Sixth Day Teaching Social Media Classes at SWU Bangkok

In our social media session at SWU today, we discussed how we share and spread media content online through our social networks. Rather than thinking of social media as a form of mass-media or broadcasting, we discussed how social media is dependent on building relationship, maintaining contacts and support within a network, and creating content that people will find engaging and interesting.

We focussed on two models of social media interaction, social network theory, and social capital theory, and we discussed how both of these approaches are relevant to an actively engaged form of media sharing. Rather than thinking in broadcast terms, which legacy models of marketing often retain even though we have moved on from the days of limited channels and scarce resources, we are thinking, instead, of a world of infinite capability based around two-way and multiple-way communications.

Content, as a result has to be designed to circulate and flow within networks, rather than being amplified by turning up the volume, or increasing the transmitter power. Networks need content, as Henry Jenkins described, that spreads. If it doesn’t spread then it is dead, remarked Jenkins.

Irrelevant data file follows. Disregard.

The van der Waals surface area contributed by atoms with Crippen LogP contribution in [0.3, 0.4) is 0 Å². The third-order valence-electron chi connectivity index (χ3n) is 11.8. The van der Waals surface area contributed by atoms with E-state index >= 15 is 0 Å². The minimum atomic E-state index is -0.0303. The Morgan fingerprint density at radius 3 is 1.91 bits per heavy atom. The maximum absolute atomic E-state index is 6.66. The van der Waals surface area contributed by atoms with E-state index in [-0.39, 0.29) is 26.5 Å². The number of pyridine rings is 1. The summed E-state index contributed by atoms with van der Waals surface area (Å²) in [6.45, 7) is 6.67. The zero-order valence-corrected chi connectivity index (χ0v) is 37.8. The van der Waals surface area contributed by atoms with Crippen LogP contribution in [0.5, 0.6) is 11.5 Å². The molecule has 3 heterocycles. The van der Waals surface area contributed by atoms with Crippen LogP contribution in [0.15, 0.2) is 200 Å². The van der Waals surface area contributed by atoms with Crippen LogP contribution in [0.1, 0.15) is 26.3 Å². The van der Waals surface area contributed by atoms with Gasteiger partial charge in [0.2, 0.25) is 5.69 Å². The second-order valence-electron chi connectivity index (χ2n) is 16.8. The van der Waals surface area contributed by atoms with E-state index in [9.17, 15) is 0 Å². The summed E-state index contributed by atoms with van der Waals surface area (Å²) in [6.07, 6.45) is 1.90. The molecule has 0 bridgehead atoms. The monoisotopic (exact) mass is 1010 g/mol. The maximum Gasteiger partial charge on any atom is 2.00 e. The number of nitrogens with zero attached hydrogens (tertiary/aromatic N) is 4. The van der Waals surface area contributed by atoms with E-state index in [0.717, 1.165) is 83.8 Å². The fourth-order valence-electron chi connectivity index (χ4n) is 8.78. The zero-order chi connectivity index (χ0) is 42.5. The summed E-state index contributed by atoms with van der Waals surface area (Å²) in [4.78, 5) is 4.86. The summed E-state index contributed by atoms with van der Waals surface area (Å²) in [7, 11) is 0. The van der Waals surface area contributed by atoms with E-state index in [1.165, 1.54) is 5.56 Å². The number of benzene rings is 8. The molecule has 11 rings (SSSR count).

If we amplify analogue media we have to turn up the volume so that more people who are within reach of the central broadcast point can hear it. Whereas with social media, each person in the network is a relay point. A node in a network that is either going to be interested in you content, or stop it dead because it isn’t deemed spreadable.

Our focus, then, was on thinking of what kind of content tends to get shared. We discussed meme culture and the challenge of creating content that is creative, playful, and which offers something meaningful to the people who share it. My experience of meme culture is that they often confound expectations, which in turn makes them engaging, especially as the float around, passed from person to person freed from their context.

If we want to maximise our social capital within our social networks we have to be strategic about how we achieve our goals. It’s no use treating all posts in the same way and expecting different results for each one. Perhaps we can update Einstein’s maxim of madness to say that if we keep posting the same kind of messages and don’t get the results we want, then what do we expect?

The focus, then, is on building a network of both strong and weak ties, and to foster social capital that both bonds and bridges our relationships. We can’t take advantage of our more open networks and connections if we only retain a focus on the security and comfort of our bonded relationships. Likewise, we might lose our sense of belonging if we are prepared to skate around our networks without establishing any deeper ties with others.

Building a network is limited, however, by the social reality, according to the Dunbar theory, that we can only really maintain one hundred and fifty connections and acquaintances. We might be incredibly popular in our network, but this might only be temporary. Instead, the aim of our networking is to make ourselves useful and to find a long-lasting role that we find fulfilling and gives us something, not just to care about, but to care for.

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